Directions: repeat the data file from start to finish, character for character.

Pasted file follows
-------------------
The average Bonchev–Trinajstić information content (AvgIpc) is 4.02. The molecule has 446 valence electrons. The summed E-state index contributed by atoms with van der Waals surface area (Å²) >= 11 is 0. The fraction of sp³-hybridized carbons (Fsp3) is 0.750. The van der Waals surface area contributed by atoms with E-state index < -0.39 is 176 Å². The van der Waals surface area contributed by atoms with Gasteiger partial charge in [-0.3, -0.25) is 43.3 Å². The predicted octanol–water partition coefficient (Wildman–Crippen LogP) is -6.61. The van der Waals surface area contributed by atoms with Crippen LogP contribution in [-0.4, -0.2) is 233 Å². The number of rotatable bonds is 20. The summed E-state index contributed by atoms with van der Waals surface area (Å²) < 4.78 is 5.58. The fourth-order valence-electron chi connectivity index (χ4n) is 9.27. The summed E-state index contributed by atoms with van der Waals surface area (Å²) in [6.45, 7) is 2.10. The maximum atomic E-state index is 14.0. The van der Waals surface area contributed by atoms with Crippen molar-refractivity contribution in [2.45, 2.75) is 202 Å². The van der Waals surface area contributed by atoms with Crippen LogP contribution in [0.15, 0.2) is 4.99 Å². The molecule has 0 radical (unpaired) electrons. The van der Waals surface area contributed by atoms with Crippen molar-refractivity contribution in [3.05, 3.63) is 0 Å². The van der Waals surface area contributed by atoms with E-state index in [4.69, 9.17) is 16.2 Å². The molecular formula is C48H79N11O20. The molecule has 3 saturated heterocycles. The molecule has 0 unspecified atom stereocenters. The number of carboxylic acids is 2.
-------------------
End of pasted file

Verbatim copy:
The average Bonchev–Trinajstić information content (AvgIpc) is 4.02. The molecule has 446 valence electrons. The summed E-state index contributed by atoms with van der Waals surface area (Å²) >= 11 is 0. The fraction of sp³-hybridized carbons (Fsp3) is 0.750. The van der Waals surface area contributed by atoms with E-state index < -0.39 is 176 Å². The van der Waals surface area contributed by atoms with Gasteiger partial charge in [-0.3, -0.25) is 43.3 Å². The predicted octanol–water partition coefficient (Wildman–Crippen LogP) is -6.61. The van der Waals surface area contributed by atoms with Crippen LogP contribution in [-0.4, -0.2) is 233 Å². The number of rotatable bonds is 20. The summed E-state index contributed by atoms with van der Waals surface area (Å²) < 4.78 is 5.58. The fourth-order valence-electron chi connectivity index (χ4n) is 9.27. The summed E-state index contributed by atoms with van der Waals surface area (Å²) in [6.45, 7) is 2.10. The maximum atomic E-state index is 14.0. The van der Waals surface area contributed by atoms with Crippen molar-refractivity contribution in [2.45, 2.75) is 202 Å². The van der Waals surface area contributed by atoms with Crippen LogP contribution in [0.15, 0.2) is 4.99 Å². The molecule has 0 radical (unpaired) electrons. The van der Waals surface area contributed by atoms with Crippen molar-refractivity contribution in [3.05, 3.63) is 0 Å². The van der Waals surface area contributed by atoms with E-state index in [4.69, 9.17) is 16.2 Å². The molecular formula is C48H79N11O20. The molecule has 3 saturated heterocycles. The molecule has 0 unspecified atom stereocenters. The number of carboxylic acids is 2.